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Try to visit the place on a sunny day and buy the small guide book which tells you all about the play of light, or just talk with the lady here, who herself is a walking story book. Also, if you’re sensitive to force fields, make sure to stop at the lime-tree across the cemetery (on your way to the church), because even miscreants believe in its good vibes.

Energy parks in Zala

According to travelo.hu, if you haven’t been here before, you might be surprised at how rich the South-Transdanubian region is in energy parks. You’re welcomed by the Thermal Bath of Lenti and the Saint George Energy Park, which are unique places where three energy lines meet instead of the usual two. The radiation is believed to be so strong that it’s not advised to spend more than 1-2 hours in the park. The energy spots are signalled by poles, where you should spend 20-30 minutes and then top the spiritual experience with in the thermal bath.

On the way to Lenti there are other energy parks as well: one at Márokföld, and another that is signalled with a board saying Fairy Garden, which is a well-mapped energy park. There are more than twenty healing spots which are said to be good for different organs, diseases. Right behind the park, you’ll find Hungary’s first natural-art park. Furthermore, the Fairy Garden is a station of a value-saver movement, which aims to save ancient fruits at the verge of extinction – apples, pears, plums that only live in the memory of our grandparents.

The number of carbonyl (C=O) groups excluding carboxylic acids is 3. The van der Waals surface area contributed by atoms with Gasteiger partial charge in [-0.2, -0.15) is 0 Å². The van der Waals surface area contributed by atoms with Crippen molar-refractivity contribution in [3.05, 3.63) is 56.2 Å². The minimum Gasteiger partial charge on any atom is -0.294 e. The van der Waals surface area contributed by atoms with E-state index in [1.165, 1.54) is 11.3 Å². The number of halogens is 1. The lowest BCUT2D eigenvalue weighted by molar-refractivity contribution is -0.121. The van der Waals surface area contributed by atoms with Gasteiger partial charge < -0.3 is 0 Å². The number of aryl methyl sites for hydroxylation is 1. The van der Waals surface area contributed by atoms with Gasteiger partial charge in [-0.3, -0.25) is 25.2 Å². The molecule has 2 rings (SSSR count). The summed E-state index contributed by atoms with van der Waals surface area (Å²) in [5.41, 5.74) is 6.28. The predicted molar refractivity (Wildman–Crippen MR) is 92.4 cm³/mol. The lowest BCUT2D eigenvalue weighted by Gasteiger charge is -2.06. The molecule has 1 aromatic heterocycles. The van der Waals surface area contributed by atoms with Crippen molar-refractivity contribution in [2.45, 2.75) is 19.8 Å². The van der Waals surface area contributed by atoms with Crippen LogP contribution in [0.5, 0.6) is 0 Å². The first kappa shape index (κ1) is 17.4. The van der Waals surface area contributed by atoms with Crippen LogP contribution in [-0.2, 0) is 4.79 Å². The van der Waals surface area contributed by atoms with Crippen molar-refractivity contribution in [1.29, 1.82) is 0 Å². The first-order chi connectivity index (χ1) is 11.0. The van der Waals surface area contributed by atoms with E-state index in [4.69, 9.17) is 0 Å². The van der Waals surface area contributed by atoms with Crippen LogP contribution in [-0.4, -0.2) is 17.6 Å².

[box type=”info”] What are the Saint George lines? According to an old concept, the Earth is netted by energy lines. Imagine that your body is an electric car that needs to be charged from time to time – this is when places where two or more energy lines meet come into the picture. We can recharge and heal at these spots. Hungary’s biggest energy meeting-points are believed to be in the regions of Pilis, Szentendre, Fertőszentmiklós, Csobánka and Lenti. The most well-known in the world are probably Stonehenge and the Pyramids of Giza. We could call them the acupunctural points of the Earth. It is believed that they can’t be found in such a density anywhere else than in the Carpathian Basin.[/box]